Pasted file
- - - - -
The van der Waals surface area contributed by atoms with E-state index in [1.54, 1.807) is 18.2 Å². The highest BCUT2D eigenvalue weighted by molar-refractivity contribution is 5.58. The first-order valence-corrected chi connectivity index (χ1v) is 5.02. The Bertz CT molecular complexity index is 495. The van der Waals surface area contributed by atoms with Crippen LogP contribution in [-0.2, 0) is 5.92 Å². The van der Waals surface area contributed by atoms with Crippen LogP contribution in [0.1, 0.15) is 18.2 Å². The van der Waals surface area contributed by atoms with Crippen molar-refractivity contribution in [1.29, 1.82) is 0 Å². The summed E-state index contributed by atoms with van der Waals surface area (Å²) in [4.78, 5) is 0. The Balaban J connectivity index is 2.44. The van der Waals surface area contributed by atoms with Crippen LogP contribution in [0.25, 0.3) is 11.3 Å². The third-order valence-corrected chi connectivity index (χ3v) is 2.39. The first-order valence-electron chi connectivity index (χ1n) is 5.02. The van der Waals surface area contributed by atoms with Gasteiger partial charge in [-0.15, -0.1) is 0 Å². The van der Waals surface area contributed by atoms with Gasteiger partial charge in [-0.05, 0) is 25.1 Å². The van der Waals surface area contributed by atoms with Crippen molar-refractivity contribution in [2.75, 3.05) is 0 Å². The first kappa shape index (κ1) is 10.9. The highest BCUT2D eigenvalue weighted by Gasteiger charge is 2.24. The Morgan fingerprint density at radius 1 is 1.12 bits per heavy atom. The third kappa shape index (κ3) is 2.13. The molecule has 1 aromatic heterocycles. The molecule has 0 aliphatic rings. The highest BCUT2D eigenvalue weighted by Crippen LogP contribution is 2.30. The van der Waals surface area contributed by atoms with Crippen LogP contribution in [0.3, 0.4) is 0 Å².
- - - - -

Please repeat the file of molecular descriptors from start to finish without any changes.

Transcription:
The van der Waals surface area contributed by atoms with E-state index in [1.54, 1.807) is 18.2 Å². The highest BCUT2D eigenvalue weighted by molar-refractivity contribution is 5.58. The first-order valence-corrected chi connectivity index (χ1v) is 5.02. The Bertz CT molecular complexity index is 495. The van der Waals surface area contributed by atoms with Crippen LogP contribution in [-0.2, 0) is 5.92 Å². The van der Waals surface area contributed by atoms with Crippen LogP contribution in [0.1, 0.15) is 18.2 Å². The van der Waals surface area contributed by atoms with Crippen molar-refractivity contribution in [1.29, 1.82) is 0 Å². The summed E-state index contributed by atoms with van der Waals surface area (Å²) in [4.78, 5) is 0. The Balaban J connectivity index is 2.44. The van der Waals surface area contributed by atoms with Crippen LogP contribution in [0.25, 0.3) is 11.3 Å². The third-order valence-corrected chi connectivity index (χ3v) is 2.39. The first-order valence-electron chi connectivity index (χ1n) is 5.02. The van der Waals surface area contributed by atoms with Gasteiger partial charge in [-0.15, -0.1) is 0 Å². The van der Waals surface area contributed by atoms with Gasteiger partial charge in [-0.05, 0) is 25.1 Å². The van der Waals surface area contributed by atoms with Crippen molar-refractivity contribution in [2.75, 3.05) is 0 Å². The first kappa shape index (κ1) is 10.9. The highest BCUT2D eigenvalue weighted by Gasteiger charge is 2.24. The Morgan fingerprint density at radius 1 is 1.12 bits per heavy atom. The third kappa shape index (κ3) is 2.13. The molecule has 1 aromatic heterocycles. The molecule has 0 aliphatic rings. The highest BCUT2D eigenvalue weighted by Crippen LogP contribution is 2.30. The van der Waals surface area contributed by atoms with Crippen LogP contribution in [0.3, 0.4) is 0 Å².